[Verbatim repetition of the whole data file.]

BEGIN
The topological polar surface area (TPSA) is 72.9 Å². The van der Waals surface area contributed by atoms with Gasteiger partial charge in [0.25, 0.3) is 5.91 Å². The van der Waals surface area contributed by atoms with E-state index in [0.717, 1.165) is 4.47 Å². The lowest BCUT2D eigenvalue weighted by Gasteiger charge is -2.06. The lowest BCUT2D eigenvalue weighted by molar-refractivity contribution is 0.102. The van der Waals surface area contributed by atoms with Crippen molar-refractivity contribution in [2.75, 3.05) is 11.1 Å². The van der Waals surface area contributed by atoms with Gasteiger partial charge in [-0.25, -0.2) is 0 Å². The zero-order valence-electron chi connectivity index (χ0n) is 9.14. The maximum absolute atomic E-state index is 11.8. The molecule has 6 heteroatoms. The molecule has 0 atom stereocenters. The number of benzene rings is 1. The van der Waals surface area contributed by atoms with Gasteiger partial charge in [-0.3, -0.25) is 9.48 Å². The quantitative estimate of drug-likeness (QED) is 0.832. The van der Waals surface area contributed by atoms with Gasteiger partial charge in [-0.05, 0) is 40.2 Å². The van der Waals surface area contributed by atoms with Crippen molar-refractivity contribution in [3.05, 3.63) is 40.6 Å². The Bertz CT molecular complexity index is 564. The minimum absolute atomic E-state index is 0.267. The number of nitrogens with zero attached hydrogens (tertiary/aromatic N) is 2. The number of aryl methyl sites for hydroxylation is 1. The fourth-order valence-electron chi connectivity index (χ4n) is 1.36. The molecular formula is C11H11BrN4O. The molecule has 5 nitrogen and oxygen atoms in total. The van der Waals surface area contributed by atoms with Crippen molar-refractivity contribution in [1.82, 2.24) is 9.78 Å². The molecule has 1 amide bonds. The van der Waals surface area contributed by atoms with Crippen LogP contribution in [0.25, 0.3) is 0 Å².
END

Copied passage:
The topological polar surface area (TPSA) is 72.9 Å². The van der Waals surface area contributed by atoms with Gasteiger partial charge in [0.25, 0.3) is 5.91 Å². The van der Waals surface area contributed by atoms with E-state index in [0.717, 1.165) is 4.47 Å². The lowest BCUT2D eigenvalue weighted by Gasteiger charge is -2.06. The lowest BCUT2D eigenvalue weighted by molar-refractivity contribution is 0.102. The van der Waals surface area contributed by atoms with Crippen molar-refractivity contribution in [2.75, 3.05) is 11.1 Å². The van der Waals surface area contributed by atoms with Gasteiger partial charge in [-0.25, -0.2) is 0 Å². The zero-order valence-electron chi connectivity index (χ0n) is 9.14. The maximum absolute atomic E-state index is 11.8. The molecule has 6 heteroatoms. The molecule has 0 atom stereocenters. The number of benzene rings is 1. The van der Waals surface area contributed by atoms with Gasteiger partial charge in [-0.3, -0.25) is 9.48 Å². The quantitative estimate of drug-likeness (QED) is 0.832. The van der Waals surface area contributed by atoms with Gasteiger partial charge in [-0.05, 0) is 40.2 Å². The van der Waals surface area contributed by atoms with Crippen molar-refractivity contribution in [3.05, 3.63) is 40.6 Å². The Bertz CT molecular complexity index is 564. The minimum absolute atomic E-state index is 0.267. The number of nitrogens with zero attached hydrogens (tertiary/aromatic N) is 2. The number of aryl methyl sites for hydroxylation is 1. The fourth-order valence-electron chi connectivity index (χ4n) is 1.36. The molecular formula is C11H11BrN4O. The molecule has 5 nitrogen and oxygen atoms in total. The van der Waals surface area contributed by atoms with Crippen molar-refractivity contribution in [1.82, 2.24) is 9.78 Å². The molecule has 1 amide bonds. The van der Waals surface area contributed by atoms with Crippen LogP contribution in [0.25, 0.3) is 0 Å².